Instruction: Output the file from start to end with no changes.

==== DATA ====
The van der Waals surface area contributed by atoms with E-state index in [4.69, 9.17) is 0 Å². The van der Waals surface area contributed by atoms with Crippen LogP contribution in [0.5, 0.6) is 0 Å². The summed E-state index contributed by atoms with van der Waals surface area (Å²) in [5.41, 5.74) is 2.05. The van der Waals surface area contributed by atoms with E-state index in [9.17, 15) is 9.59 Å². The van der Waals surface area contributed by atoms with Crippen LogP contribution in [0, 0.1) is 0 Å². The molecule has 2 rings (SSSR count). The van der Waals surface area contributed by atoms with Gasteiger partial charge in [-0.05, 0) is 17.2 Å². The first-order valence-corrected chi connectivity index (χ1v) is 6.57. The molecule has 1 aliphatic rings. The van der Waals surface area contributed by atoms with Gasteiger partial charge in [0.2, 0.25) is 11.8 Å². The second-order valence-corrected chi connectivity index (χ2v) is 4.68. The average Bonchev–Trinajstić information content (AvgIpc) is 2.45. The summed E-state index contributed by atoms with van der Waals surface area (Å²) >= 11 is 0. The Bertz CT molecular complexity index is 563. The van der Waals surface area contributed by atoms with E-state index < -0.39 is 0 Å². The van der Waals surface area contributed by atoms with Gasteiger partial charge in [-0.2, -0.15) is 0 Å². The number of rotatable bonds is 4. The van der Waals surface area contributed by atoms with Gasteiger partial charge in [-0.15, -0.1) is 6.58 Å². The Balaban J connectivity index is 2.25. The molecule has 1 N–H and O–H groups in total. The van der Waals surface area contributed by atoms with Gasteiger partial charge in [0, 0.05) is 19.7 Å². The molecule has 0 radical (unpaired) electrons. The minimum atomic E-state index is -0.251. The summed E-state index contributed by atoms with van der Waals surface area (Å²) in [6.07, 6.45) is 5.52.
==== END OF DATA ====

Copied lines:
The van der Waals surface area contributed by atoms with E-state index in [4.69, 9.17) is 0 Å². The van der Waals surface area contributed by atoms with Crippen LogP contribution in [0.5, 0.6) is 0 Å². The summed E-state index contributed by atoms with van der Waals surface area (Å²) in [5.41, 5.74) is 2.05. The van der Waals surface area contributed by atoms with E-state index in [9.17, 15) is 9.59 Å². The van der Waals surface area contributed by atoms with Crippen LogP contribution in [0, 0.1) is 0 Å². The molecule has 2 rings (SSSR count). The van der Waals surface area contributed by atoms with Gasteiger partial charge in [-0.05, 0) is 17.2 Å². The first-order valence-corrected chi connectivity index (χ1v) is 6.57. The molecule has 1 aliphatic rings. The van der Waals surface area contributed by atoms with Gasteiger partial charge in [0.2, 0.25) is 11.8 Å². The second-order valence-corrected chi connectivity index (χ2v) is 4.68. The average Bonchev–Trinajstić information content (AvgIpc) is 2.45. The summed E-state index contributed by atoms with van der Waals surface area (Å²) >= 11 is 0. The Bertz CT molecular complexity index is 563. The van der Waals surface area contributed by atoms with E-state index < -0.39 is 0 Å². The van der Waals surface area contributed by atoms with Gasteiger partial charge in [-0.2, -0.15) is 0 Å². The number of rotatable bonds is 4. The van der Waals surface area contributed by atoms with Gasteiger partial charge in [-0.15, -0.1) is 6.58 Å². The Balaban J connectivity index is 2.25. The molecule has 1 N–H and O–H groups in total. The van der Waals surface area contributed by atoms with Gasteiger partial charge in [0, 0.05) is 19.7 Å². The molecule has 0 radical (unpaired) electrons. The minimum atomic E-state index is -0.251. The summed E-state index contributed by atoms with van der Waals surface area (Å²) in [6.07, 6.45) is 5.52.